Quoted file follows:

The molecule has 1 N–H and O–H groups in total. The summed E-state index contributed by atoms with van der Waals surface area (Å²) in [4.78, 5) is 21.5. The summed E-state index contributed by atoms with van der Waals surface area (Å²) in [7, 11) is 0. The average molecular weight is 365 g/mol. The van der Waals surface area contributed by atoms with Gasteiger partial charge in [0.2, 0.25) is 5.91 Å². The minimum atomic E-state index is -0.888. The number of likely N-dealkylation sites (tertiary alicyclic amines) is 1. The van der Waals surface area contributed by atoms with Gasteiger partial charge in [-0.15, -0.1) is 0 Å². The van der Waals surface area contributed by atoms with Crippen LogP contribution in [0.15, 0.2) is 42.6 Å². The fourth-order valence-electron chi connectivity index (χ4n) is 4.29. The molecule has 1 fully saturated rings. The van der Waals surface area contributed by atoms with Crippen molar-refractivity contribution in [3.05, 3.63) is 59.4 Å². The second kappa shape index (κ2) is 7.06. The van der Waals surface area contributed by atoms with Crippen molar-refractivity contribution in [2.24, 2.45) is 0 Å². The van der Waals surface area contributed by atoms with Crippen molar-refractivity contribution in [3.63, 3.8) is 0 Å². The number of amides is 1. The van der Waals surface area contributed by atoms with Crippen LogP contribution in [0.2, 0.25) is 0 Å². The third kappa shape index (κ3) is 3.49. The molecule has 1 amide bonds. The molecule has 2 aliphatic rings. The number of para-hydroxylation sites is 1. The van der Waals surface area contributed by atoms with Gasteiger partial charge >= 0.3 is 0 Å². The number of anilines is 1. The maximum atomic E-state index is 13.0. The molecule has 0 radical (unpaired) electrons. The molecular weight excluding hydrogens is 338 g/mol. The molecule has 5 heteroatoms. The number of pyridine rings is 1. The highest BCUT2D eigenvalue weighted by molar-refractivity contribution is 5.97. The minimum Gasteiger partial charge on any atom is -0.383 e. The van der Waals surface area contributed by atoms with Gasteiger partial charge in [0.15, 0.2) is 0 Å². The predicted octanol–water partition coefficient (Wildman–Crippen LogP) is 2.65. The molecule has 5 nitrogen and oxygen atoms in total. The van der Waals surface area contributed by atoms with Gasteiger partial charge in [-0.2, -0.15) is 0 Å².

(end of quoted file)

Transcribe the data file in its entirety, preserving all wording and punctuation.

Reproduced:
The molecule has 1 N–H and O–H groups in total. The summed E-state index contributed by atoms with van der Waals surface area (Å²) in [4.78, 5) is 21.5. The summed E-state index contributed by atoms with van der Waals surface area (Å²) in [7, 11) is 0. The average molecular weight is 365 g/mol. The van der Waals surface area contributed by atoms with Gasteiger partial charge in [0.2, 0.25) is 5.91 Å². The minimum atomic E-state index is -0.888. The number of likely N-dealkylation sites (tertiary alicyclic amines) is 1. The van der Waals surface area contributed by atoms with Gasteiger partial charge in [-0.15, -0.1) is 0 Å². The van der Waals surface area contributed by atoms with Crippen LogP contribution in [0.15, 0.2) is 42.6 Å². The fourth-order valence-electron chi connectivity index (χ4n) is 4.29. The molecule has 1 fully saturated rings. The van der Waals surface area contributed by atoms with Crippen molar-refractivity contribution in [3.05, 3.63) is 59.4 Å². The second kappa shape index (κ2) is 7.06. The van der Waals surface area contributed by atoms with Crippen molar-refractivity contribution in [2.24, 2.45) is 0 Å². The van der Waals surface area contributed by atoms with Crippen molar-refractivity contribution in [3.63, 3.8) is 0 Å². The number of amides is 1. The van der Waals surface area contributed by atoms with Crippen LogP contribution in [0.2, 0.25) is 0 Å². The third kappa shape index (κ3) is 3.49. The molecule has 1 amide bonds. The molecule has 2 aliphatic rings. The number of para-hydroxylation sites is 1. The van der Waals surface area contributed by atoms with Gasteiger partial charge >= 0.3 is 0 Å². The number of anilines is 1. The maximum atomic E-state index is 13.0. The molecule has 0 radical (unpaired) electrons. The molecular weight excluding hydrogens is 338 g/mol. The molecule has 5 heteroatoms. The number of pyridine rings is 1. The highest BCUT2D eigenvalue weighted by molar-refractivity contribution is 5.97. The minimum Gasteiger partial charge on any atom is -0.383 e. The van der Waals surface area contributed by atoms with Gasteiger partial charge in [0.15, 0.2) is 0 Å². The predicted octanol–water partition coefficient (Wildman–Crippen LogP) is 2.65. The molecule has 5 nitrogen and oxygen atoms in total. The van der Waals surface area contributed by atoms with Gasteiger partial charge in [-0.2, -0.15) is 0 Å².